The court appointed special advocates serve as an extra set of eyes and ears for courts and agencies like DCFS, and with money being tight, the governor's signature on a bill could mean extra money for these volunteers.
Nearly 600 kids in Macon County get caught up in the juvenile court system.
Many of them were removed from their home due to their parents being unable or unwilling to provide a safe and protective environment for them.
Court Appointed Special Advocates are trained volunteers who watch and advocate for abused and neglected kids.
"Money is always tight. We use our money to train new volunteers. We could have money available to train even more volunteers, to have more training sessions at multiple times of the days. But if we had more money we possibly could serve more children and have more advocates trained." Now the county board has a final say if they want to charge a fee for people found guilty of a felony and other crimes...And that money could be a big help to this group.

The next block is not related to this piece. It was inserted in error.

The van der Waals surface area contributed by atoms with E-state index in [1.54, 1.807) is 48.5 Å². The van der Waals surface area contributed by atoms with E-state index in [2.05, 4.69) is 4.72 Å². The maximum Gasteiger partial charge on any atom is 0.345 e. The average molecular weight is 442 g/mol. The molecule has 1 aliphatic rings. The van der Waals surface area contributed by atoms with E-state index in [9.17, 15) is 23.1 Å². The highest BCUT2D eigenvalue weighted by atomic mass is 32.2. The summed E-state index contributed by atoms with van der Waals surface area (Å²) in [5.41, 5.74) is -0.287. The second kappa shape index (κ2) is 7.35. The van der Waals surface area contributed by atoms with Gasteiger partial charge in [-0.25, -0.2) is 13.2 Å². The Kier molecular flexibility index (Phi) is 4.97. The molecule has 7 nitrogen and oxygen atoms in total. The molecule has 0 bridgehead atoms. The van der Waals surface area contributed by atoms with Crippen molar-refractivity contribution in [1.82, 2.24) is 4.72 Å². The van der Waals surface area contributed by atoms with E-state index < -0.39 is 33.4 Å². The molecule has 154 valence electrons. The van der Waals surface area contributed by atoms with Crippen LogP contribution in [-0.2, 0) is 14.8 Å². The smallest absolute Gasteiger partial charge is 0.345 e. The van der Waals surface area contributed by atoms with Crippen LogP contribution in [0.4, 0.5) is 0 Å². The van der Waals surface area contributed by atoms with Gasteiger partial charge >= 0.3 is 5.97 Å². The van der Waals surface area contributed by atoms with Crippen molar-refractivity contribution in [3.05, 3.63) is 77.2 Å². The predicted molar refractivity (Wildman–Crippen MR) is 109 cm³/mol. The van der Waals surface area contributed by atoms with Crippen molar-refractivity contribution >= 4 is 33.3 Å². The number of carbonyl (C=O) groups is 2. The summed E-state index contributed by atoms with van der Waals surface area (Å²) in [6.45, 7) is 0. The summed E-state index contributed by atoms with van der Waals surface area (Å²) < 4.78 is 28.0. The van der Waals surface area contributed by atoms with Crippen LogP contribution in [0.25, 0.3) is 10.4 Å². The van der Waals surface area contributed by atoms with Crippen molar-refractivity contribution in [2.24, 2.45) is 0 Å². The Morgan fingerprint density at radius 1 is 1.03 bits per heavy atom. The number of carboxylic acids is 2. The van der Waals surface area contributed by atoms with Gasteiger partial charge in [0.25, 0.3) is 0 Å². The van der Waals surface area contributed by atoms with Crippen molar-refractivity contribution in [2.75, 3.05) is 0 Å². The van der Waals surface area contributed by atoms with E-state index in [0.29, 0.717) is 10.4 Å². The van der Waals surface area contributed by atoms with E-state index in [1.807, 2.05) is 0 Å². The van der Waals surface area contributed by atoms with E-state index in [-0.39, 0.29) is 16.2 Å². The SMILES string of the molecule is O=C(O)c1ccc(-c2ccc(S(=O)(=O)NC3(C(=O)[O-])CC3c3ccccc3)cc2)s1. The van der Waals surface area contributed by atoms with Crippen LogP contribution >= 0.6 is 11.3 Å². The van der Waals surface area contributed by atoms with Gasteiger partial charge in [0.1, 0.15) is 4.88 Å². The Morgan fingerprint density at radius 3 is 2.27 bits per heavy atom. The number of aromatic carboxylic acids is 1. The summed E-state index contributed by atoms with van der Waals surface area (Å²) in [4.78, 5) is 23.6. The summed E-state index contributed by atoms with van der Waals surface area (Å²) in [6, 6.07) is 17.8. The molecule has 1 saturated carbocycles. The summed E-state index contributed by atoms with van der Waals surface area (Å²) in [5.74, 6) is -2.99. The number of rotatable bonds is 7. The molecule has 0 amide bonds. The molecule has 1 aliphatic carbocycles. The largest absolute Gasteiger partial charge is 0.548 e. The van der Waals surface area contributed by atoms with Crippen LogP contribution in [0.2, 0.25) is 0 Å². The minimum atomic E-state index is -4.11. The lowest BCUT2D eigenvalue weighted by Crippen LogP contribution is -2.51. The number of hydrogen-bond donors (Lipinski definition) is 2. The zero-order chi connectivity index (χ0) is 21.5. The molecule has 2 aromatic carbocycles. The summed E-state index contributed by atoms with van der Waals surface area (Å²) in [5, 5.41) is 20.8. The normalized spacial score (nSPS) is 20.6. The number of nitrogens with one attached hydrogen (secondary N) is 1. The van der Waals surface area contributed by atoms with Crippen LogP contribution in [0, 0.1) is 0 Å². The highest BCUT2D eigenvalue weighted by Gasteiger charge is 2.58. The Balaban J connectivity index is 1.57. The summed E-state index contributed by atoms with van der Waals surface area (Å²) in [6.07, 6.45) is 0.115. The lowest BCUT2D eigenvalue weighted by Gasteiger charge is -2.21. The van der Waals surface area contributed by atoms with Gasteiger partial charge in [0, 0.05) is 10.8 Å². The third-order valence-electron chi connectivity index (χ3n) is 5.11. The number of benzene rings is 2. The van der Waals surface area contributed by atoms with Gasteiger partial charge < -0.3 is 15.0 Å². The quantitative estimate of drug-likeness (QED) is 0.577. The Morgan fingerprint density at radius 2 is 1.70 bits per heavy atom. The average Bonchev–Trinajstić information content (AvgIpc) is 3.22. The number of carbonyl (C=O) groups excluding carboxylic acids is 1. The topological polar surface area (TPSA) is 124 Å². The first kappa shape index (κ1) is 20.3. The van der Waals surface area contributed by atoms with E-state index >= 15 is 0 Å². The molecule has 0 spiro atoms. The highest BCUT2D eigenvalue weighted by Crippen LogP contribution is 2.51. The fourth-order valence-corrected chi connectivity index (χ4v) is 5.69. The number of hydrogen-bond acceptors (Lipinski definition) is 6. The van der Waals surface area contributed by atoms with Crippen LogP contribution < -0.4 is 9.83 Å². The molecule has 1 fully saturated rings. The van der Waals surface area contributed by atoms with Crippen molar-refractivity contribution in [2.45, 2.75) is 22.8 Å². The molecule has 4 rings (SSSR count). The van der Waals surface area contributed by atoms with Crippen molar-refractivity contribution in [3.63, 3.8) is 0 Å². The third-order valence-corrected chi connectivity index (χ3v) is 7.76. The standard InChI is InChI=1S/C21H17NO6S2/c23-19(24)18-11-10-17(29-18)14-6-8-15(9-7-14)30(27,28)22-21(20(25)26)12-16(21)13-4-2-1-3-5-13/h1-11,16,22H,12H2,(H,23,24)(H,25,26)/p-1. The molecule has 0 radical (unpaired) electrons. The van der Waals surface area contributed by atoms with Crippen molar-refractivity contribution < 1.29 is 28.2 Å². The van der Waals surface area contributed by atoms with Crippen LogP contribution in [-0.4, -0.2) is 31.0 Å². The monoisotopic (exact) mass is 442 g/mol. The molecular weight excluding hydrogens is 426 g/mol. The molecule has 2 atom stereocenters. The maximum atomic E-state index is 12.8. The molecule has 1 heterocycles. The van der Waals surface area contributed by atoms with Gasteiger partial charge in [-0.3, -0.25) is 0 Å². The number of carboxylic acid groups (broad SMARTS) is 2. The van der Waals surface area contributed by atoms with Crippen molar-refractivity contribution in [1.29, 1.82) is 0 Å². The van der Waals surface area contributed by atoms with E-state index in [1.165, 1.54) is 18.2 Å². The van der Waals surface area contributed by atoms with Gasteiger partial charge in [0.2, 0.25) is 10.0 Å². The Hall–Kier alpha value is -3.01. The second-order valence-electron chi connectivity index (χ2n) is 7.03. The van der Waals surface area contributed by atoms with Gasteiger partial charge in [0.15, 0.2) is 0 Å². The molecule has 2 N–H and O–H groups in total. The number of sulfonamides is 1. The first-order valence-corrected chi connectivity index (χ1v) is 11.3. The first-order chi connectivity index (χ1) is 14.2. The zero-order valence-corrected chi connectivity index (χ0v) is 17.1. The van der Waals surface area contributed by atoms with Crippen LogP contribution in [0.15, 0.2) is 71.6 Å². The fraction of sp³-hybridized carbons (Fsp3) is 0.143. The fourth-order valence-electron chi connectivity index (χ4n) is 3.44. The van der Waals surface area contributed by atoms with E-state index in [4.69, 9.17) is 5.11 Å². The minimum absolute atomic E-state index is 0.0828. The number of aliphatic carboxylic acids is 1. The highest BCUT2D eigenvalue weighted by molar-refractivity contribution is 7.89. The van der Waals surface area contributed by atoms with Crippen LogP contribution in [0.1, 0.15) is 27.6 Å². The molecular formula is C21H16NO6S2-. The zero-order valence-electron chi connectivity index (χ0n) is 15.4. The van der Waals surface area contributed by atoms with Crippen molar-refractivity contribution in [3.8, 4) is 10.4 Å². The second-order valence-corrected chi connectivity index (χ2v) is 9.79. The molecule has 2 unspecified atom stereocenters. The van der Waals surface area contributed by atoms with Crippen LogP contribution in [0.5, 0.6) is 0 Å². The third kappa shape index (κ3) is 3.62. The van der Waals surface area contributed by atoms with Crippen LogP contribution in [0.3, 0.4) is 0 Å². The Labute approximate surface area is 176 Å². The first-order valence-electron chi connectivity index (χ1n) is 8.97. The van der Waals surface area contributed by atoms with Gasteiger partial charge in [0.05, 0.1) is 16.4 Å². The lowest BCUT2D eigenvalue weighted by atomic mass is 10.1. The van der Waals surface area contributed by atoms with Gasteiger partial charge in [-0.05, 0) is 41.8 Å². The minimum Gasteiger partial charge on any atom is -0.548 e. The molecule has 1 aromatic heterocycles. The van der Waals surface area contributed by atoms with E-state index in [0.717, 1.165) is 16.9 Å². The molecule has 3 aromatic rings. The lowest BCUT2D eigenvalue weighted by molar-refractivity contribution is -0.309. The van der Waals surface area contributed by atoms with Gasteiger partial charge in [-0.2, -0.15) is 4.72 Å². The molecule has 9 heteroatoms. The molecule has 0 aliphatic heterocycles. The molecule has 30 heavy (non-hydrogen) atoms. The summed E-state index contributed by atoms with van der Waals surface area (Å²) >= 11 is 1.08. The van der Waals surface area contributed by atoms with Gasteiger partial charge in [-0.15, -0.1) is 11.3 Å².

Program director Jan Kahila says she's not sure if the Macon County board will being joining other counties throughout the state on this.